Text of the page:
Vietnam era veterans recognized
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ALAMOSA â" Veterans returning home from Vietnam received a bitter welcome, borne of news reports, public sentiment and exhaustion. It was a long war.
Eleven years of comb at left their imprint on a generation. Thousands returned home bearing shrapnel and scars; others suffered Post Traumatic Stress Disorder (PTSD), the effects of Agent Orange and of memories that would never fade.
More than 58,000 died in service to our nation. Now and forever, their names are etched into black granite, a lasting memorial to those who bore conflictâs greatest cost.
There are still 1,606 listed as missing in action and possibly held prisoners of war, including Charles Richard Brownlee of Alamosa, shot down on Dec. 24, 1968.
Those who did return to the San Luis Valley were welcomed Saturday. More than 100 veterans, their spouses and family were honored and thanked Saturday afternoon at the American Legion as Commander Donna Gates, with the assistance of Colorado State Senator Larry Crowder, himself a Vietnam veteran, presented commemorative lapel pins to many and certificates recognizing their service to spouses and family members.
On Jan . 12, 1962, U.S. Army pilots airlifted more than 1,000 South Vietnamese service members over jungle and underbrush to capture a National Liberation Front stronghold near Saigon. Operation Chopper marked Americaâs first combat mission against the Viet Cong and the beginning of one of the nationâs longest and most challenging wars.
A presidential proclamation read by Crowder applauds the men and women in uniform.
âThrough more than a decade of conflict that tested the fabric of our nation, the service of our men and women in uniform stood true. Fifty years after that fateful mission, we honor the more than three million Americans who served, we pay tribute to those we have laid to rest and we reaffirm our dedication to showing a generation of veterans the respect and support of a grateful nation.â
The Vietnam War is a story of service members of different backgrounds, colors, and creeds who came together to complete a daunting mission. It is a story of Am ericans from every corner of the nation who left the warmth of family to serve the country they loved. It is a story of patriots who braved the line of fire, who cast themselves into harmâs way to save a friend, who fought hour after hour, day after day to preserve the liberties we hold dear. From Ia Drang to Hue, they won every major battle of the war and upheld the highest traditions of our Armed Forces.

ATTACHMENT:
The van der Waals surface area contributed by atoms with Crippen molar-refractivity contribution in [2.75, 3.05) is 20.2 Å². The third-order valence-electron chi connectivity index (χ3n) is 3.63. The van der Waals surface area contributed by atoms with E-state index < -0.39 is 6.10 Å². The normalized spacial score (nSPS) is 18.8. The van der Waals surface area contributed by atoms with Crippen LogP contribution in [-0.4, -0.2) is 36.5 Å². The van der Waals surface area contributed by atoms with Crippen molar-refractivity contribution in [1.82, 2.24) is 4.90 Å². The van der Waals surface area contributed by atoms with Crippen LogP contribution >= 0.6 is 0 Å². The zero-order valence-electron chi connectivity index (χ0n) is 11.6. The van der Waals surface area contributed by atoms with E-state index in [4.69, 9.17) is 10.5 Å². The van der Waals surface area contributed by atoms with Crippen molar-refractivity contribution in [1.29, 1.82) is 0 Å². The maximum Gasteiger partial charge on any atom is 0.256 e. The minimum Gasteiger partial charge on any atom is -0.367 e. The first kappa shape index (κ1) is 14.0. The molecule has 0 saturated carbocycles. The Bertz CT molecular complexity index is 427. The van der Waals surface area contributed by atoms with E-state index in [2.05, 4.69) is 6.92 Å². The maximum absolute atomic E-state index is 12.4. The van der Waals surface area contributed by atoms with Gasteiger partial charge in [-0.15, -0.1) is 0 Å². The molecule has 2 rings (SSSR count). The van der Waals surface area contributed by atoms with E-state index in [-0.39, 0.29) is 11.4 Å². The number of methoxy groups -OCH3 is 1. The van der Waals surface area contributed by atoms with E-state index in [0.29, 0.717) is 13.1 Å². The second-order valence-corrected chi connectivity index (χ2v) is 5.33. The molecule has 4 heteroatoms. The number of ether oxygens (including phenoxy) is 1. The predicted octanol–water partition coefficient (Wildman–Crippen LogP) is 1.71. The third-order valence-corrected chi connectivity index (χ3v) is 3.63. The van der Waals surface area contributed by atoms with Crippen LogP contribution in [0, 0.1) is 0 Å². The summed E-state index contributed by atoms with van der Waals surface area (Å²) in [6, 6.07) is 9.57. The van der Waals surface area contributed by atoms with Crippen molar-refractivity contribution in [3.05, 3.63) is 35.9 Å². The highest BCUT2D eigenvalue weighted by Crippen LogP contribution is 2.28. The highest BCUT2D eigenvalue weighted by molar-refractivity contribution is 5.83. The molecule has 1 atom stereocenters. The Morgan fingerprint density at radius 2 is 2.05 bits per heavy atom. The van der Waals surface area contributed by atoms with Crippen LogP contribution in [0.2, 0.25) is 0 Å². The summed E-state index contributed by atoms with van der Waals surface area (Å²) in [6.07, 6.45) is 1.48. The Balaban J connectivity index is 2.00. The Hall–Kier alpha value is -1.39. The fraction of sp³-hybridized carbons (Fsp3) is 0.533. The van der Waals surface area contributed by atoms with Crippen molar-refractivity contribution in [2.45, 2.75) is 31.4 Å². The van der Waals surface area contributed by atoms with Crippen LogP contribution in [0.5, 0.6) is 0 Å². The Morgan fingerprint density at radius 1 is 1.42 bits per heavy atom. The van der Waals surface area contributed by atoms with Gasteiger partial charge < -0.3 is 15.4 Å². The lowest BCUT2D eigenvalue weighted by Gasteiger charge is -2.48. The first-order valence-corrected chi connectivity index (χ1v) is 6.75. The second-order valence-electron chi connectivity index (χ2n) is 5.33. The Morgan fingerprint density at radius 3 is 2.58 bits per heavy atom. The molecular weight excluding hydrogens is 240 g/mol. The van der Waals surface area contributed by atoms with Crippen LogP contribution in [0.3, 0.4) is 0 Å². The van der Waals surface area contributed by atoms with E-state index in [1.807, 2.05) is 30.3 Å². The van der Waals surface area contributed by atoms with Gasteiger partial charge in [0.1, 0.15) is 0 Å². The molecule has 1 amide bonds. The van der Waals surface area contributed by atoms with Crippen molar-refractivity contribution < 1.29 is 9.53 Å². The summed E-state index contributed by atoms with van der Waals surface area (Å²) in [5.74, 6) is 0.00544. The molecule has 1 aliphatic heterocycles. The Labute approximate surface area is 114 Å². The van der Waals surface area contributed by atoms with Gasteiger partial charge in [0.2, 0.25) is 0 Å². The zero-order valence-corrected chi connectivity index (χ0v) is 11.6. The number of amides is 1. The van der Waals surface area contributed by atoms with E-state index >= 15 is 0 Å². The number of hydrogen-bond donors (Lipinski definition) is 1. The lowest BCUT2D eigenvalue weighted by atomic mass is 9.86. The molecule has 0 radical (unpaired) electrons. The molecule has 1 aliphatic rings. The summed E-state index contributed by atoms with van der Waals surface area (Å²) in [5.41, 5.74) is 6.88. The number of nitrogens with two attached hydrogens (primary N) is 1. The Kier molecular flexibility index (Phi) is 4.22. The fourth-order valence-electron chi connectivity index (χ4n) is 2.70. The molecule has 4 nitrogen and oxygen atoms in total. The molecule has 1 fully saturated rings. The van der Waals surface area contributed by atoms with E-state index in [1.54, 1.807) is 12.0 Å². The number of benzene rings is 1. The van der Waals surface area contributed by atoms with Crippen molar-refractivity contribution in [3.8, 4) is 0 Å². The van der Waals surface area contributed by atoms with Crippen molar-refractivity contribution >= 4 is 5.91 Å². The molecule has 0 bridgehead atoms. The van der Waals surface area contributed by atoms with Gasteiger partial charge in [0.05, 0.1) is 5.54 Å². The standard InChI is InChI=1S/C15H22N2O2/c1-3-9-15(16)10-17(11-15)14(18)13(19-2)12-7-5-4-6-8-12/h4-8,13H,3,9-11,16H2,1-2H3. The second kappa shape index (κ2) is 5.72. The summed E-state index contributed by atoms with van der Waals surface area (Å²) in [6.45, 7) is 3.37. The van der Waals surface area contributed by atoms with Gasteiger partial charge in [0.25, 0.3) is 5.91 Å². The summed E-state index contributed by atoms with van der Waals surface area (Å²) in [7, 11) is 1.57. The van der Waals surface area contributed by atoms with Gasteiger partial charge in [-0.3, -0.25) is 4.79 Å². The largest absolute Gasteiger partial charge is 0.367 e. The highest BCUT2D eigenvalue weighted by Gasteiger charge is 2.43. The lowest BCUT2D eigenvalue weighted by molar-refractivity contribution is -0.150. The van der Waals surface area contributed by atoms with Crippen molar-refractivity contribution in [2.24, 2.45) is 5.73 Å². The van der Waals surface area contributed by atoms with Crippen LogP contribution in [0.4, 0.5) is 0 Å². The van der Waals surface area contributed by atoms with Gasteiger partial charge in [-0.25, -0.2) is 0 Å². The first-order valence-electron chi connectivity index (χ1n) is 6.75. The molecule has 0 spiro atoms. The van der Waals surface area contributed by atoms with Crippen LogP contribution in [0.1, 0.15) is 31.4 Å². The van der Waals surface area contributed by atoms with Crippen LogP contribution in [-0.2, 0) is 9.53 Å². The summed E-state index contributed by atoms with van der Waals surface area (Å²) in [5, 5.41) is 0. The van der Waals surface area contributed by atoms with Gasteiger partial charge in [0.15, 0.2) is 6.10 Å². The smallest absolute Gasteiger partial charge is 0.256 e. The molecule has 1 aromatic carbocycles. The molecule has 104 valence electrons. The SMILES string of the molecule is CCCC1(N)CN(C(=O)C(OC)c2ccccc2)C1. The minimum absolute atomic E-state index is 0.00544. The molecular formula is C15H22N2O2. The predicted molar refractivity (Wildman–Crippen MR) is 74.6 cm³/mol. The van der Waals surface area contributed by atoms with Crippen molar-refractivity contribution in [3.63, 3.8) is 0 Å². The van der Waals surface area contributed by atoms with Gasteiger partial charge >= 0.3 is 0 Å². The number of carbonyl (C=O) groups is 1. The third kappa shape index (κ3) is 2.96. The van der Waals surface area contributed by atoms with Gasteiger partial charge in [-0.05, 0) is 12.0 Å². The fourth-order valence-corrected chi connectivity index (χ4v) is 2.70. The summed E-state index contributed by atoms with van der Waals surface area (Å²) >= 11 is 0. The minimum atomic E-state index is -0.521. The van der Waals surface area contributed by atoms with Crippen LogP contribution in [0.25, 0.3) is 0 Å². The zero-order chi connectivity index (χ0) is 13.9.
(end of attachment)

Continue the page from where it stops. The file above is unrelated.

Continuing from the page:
The Paris Peace Accords were signed on Jan. 27, 1973 and 591 prisoners of war were released. Roughly 2,500 were still missing and their numbers have diminished through joint recovery efforts. On March 29, 1973, the last U.S. troops left Vietnam.
The proclamation notes this. âYet, in one of the warâs most profound tragedies, many of these men and women came home to be shunned or neglected -- to face treatment unbefitting their courage and a welcome unworthy of their example. We must never let this happen again. Today, we reaffirm one of our most fundamental obl igations: to show all who have worn the uniform of the United States the respect and dignity they deserve, and to honor their sacrifice by serving them as well as they served us.â
âMore than half a century after those helicopters swept off the ground and into the annals of history, we pay tribute to the fallen, the missing, the wounded, the millions who served and the millions more who awaited their return. Our nation stands stronger for their service, and on Vietnam Veterans Day, we honor their proud legacy with our deepest gratitude.â
The lapel pins awarded each veteran present and received by friends and relatives on their behalf were created to recognize, thank and honor United States Military veterans who served during the Vietnam war. Those who served at any time between Nov. 1, 1955 and May 15, 1975, regardless of the location were eligible to receive pins.
Presented in a dignified manner to each Vietnam veteran during public events in their communi ties, the pins are a memento of honor and thanks from the United States.
Speaking during the ceremony were Lt. Col. Patty Robertson (USAF Ret.) and her husband, Sr. Master Sgt. Randy Robertson (USAF Ret.).
Lt. Col. Robertsons said veterans like herself and her husband received a âheroâs welcomeâ when they returned home and credited the Vietnam veterans and their awareness efforts at making this possible.
They conducted a solemn ceremony at the POW-MIA table, where a lone chair sat unoccupied during the event. Each item on the table signified an element of life for the prisoners of war, including salt and the bitterness of lemon.
A toast with small cups of water ended the presentation as the Robertsons reminded those present that wine was inappropriate and clean water was a luxury for those held prisoner.
From children to elderly veterans scarcely able to stand or walk, the event was a time of gathering, talking and becoming more aware of the nationâs debt to those who fought â" and died â" for the cause of freedom.
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